What global luxury brands can learn from Chinese tea chains

Key points to remember:

  • 2022 begins with uncertainty in the air for luxury brands hoping to develop comprehensive marketing plans in China.
  • Tea chains like Hey Tea and Nayuki Tea offer examples of reaching as many consumers as possible through more discreet marketing methods.
  • Smart collaborations, real spokespersons, and thoughtful nostalgia are just three strategies that can attract and retain young consumers this year.

With China starting 2021 as a much needed retail bright spot and ending it arguably more complicated than ever – due to a extensive and continuous government repressionthe big question is what 2022 might hold for luxury brands. With government regulators closely monitoring everything brands do and say in their marketing efforts, advertising costs are rising, celebrities and influencers (and their taxes) under the microscope, and the rise of nationalism of national brands, the current state of luxury marketing in China is murky to say the least.

Yet this tense environment could very well help luxury brands to evolve beyond the relatively traditional marketing approaches they have long used in China. This is especially true if brands can infuse some of the proven content commerce-based strategies used by successful Chinese tea chains, including Hey Tea and Nayuki (Naixue) Tea. Over the past year, both chains have continued to gain the attention of consumers and investors, with Hey Tea to receive $ 500 million in funding last summer from IDG, Tencent, Hillhouse Capital and Sequoia (pushing the company to a tantalizing valuation of $ 9.3 billion). Nayuki, meanwhile, raised $ 656 million last June when it went public in Hong Kong, though share the prizes slipped to around HK $ 7 ($ 0.90) today, from a high of HK $ 16.98 ($ 2.18).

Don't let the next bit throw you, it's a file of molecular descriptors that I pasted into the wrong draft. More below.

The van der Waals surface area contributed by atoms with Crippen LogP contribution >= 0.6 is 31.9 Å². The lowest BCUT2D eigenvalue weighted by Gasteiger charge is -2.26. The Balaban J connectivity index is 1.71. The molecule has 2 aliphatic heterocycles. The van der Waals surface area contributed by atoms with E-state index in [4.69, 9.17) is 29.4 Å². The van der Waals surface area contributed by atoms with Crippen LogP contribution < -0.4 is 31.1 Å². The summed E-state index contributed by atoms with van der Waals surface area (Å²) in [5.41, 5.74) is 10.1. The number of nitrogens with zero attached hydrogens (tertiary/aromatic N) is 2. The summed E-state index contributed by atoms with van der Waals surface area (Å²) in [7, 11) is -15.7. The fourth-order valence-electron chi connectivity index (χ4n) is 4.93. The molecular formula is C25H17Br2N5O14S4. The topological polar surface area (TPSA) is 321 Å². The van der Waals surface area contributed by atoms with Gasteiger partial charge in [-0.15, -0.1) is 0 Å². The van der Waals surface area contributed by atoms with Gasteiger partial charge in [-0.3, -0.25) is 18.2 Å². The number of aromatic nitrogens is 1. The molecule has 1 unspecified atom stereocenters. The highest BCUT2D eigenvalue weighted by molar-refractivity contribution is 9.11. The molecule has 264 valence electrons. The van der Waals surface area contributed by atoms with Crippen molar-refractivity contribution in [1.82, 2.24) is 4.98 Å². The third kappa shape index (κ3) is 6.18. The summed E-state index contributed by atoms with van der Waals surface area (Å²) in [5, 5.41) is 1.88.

Next to a new generation of coffees Now giving global incumbents like Starbucks a real bang for their buck in China, Hey Tea and others have managed to differentiate themselves in a saturated market with simple yet effective formulas. Here, we highlight some of the things that help these affordable and ubiquitous teahouses make billions every year.

Be smart in your collaborations

One area where Hey Tea (and, to a lesser extent but still, Nayuki) has always excelled is in smart brand collaborations that the chain knows will resonate with its primary consumer – typically, but not exclusively, young professionals from level one to level three cities all over China. Collaborations have long been a fixture in China, but have grown even more important over the past two years.

In the first months of China’s provisional reopening in the summer of 2020, Hey Tea worked with Airbnb to promote the concept of ‘stay’ among potential travelers who had just spent months locked in their homes, recruiting the actress and musician Lin Yu-pin to organize a getaway to Shanghai decorated in bright colors inspired by a Hey Tea mango drink and amply supplied with Hey Tea products. Opportunities to win weekend stays were offered through social media – a case of mega-collaboration used to generate engagement and awareness for brand partners rather than just selling products.

Hi tea x adidas. Image: Hey Tea Weibo

Since then, Hey Tea has made unexpected collaborations a key part of its core marketing strategy, leveraging its distinctive, brightly colored drinks as recognizable touchpoints. A very popular collaboration saw Hey Tea teaming up with adidas on a limited-edition ZX sneaker model inspired by the chain’s popular “Succulent Grape” drink. The colourway of the sneaker featured various shades of purple on a milky white base and the beverage brand logo for a hot product that fuses the disparate but complementary youth trends of streetwear and fruity milk tea in an unexpected package that works. simply.